You would be surprised.

My friend and I swore that neither one of us had opened the door during the night, yet we were short two cats.  We simply could not figure out how they escaped.  They were not under the beds, nor in any of the drawers, nor hiding in the bathroom.  We were pretty sure we had not, by mistake, packed them. 
By this time, we were getting fairly hungry and wanted breakfast.  But opening the door sounded like a recipe for disaster.   So we were stuck until we could find them.   Sadly, going without breakfast does not improve one’s temper (or at least not mine).  Names were used, names that are not repeatable in polite society.  The cats ignored us and continued to be invisible.

We gave up and were extremely careful as we left to get something to eat.  We theorized on how they could have gotten out or where they might be.  Sadly, we came to no firm conclusion.  When we returned to the room, both cats were sitting comfortably on the beds, but were spooked by our return (after all, we were the enemy).  Unfortunately for them, this time we could see them and where they went.
This time, they did not use the really good hiding places (they saved those in case they would have to use them again).  One went under a bed and it only took tearing the mattress and box springs off the frame to terrify the cat enough to grab it.  The other cat foolishly ran into the bathroom where we could corner it.  We shut the door until we could get to him.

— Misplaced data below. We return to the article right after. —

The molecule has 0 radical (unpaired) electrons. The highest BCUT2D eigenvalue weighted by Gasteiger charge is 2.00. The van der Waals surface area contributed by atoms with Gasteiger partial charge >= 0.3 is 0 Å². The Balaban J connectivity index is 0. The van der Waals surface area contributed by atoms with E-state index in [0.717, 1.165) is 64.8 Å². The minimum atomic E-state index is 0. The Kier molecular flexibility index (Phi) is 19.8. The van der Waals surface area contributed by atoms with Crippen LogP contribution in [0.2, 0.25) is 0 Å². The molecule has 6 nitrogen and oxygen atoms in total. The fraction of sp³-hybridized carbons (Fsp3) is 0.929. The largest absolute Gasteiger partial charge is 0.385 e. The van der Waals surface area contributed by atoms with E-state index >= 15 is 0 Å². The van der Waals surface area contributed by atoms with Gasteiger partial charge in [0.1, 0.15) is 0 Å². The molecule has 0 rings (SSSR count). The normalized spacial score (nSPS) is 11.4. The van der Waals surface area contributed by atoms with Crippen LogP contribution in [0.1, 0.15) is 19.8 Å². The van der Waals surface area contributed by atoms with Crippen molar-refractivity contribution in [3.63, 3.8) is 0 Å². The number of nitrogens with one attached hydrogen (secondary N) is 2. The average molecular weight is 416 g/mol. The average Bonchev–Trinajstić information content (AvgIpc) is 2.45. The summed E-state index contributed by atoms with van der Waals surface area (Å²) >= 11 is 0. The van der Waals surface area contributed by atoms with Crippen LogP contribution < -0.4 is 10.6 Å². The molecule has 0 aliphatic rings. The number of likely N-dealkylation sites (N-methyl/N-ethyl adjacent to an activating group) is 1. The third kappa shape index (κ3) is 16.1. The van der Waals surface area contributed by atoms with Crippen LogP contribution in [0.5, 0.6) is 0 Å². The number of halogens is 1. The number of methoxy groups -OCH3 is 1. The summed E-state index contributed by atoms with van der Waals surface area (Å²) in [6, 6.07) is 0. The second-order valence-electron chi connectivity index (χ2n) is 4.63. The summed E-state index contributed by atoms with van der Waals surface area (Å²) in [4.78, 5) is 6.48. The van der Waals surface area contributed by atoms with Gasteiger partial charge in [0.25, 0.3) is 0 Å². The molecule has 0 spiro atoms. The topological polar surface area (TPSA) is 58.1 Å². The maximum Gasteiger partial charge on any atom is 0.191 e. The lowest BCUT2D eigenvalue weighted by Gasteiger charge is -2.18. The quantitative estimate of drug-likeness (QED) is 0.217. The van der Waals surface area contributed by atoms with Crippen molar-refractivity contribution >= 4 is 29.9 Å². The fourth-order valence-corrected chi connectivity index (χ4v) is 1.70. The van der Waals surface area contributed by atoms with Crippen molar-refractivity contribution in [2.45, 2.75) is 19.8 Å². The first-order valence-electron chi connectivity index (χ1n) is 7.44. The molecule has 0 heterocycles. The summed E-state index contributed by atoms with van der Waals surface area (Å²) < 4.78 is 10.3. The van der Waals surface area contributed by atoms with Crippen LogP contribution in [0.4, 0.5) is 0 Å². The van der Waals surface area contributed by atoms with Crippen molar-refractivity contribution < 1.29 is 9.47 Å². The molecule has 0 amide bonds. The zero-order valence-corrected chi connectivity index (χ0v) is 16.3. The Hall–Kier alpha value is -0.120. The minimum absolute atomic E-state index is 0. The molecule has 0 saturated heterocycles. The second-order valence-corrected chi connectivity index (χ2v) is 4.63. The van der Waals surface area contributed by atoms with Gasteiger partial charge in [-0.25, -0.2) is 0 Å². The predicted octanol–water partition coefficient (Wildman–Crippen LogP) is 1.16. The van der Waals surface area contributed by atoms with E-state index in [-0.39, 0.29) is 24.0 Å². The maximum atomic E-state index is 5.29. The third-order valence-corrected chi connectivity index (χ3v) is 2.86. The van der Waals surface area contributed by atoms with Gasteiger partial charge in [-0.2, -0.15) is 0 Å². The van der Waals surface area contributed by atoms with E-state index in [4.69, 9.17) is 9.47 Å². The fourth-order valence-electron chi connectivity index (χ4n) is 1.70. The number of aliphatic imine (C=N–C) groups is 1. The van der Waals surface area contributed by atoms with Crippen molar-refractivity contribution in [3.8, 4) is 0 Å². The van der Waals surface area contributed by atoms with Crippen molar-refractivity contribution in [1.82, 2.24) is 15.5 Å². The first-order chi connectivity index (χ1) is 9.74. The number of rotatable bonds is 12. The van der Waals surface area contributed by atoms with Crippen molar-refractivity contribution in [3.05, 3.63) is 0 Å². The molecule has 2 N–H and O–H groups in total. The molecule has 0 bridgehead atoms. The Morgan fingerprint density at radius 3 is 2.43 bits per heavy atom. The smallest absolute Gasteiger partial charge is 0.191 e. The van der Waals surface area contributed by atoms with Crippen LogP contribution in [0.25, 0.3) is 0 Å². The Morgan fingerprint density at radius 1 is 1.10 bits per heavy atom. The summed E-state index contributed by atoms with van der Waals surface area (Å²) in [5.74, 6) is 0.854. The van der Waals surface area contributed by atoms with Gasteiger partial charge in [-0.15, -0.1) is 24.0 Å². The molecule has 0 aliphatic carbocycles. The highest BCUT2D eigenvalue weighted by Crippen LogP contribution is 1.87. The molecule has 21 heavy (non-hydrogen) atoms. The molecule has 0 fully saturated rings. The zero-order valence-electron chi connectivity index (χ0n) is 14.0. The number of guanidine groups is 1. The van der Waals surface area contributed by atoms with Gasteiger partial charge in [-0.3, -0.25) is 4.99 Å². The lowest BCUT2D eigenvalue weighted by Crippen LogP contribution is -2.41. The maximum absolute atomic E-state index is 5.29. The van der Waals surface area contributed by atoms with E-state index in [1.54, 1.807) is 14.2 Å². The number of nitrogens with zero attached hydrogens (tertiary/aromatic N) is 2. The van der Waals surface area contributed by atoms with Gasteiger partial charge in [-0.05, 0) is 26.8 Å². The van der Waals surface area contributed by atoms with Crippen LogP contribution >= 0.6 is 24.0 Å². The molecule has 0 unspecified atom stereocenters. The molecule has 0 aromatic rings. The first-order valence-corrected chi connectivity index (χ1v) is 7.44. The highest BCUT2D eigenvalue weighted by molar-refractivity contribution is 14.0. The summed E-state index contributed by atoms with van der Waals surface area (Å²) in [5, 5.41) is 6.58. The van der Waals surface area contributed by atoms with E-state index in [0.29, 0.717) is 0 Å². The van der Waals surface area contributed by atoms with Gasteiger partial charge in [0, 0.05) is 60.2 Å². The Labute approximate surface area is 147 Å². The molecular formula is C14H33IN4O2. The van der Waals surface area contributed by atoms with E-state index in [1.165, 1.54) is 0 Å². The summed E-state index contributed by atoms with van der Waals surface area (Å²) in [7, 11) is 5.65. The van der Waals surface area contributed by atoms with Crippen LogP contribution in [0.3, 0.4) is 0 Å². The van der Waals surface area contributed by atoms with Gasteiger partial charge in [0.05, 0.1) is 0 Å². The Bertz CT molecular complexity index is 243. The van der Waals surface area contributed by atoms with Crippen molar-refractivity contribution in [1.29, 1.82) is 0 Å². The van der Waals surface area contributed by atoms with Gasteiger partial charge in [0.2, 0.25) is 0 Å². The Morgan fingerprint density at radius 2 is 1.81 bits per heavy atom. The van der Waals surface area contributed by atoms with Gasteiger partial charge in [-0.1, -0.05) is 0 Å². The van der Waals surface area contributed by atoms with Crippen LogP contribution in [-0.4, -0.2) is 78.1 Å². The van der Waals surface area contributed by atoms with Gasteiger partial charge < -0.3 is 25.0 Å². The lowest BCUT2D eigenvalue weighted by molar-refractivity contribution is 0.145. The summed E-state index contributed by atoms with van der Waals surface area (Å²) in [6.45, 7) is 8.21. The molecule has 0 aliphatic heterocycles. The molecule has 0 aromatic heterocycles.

You might think this was the end of things, but no, the struggle had just begun.  Cats, you see, have claws.  Four full sets of them.  Plus teeth.  And if they do not want to enter a 10 inch door to a cage, it is very difficult to stuff them in against their will.  Throwing a towel over the cat and quickly wrapping it up so it has no access to its claws, well that is easier said than done.
Also, trapping a cat in a small bathroom is not all that easy.  There is enough room for a cat behind the commode, but not so much for people.  And it is a very defensible position when you are armed with sharp things at the end of your paws.  In the end, we won, but it was not a pretty sight.

We re-applied the antiseptics & bandages and loaded the cat cages into the vehicle and began our second day of driving, knowing full well that we had at least one more night on the road, with a repeat performance.  It was somewhat disheartening.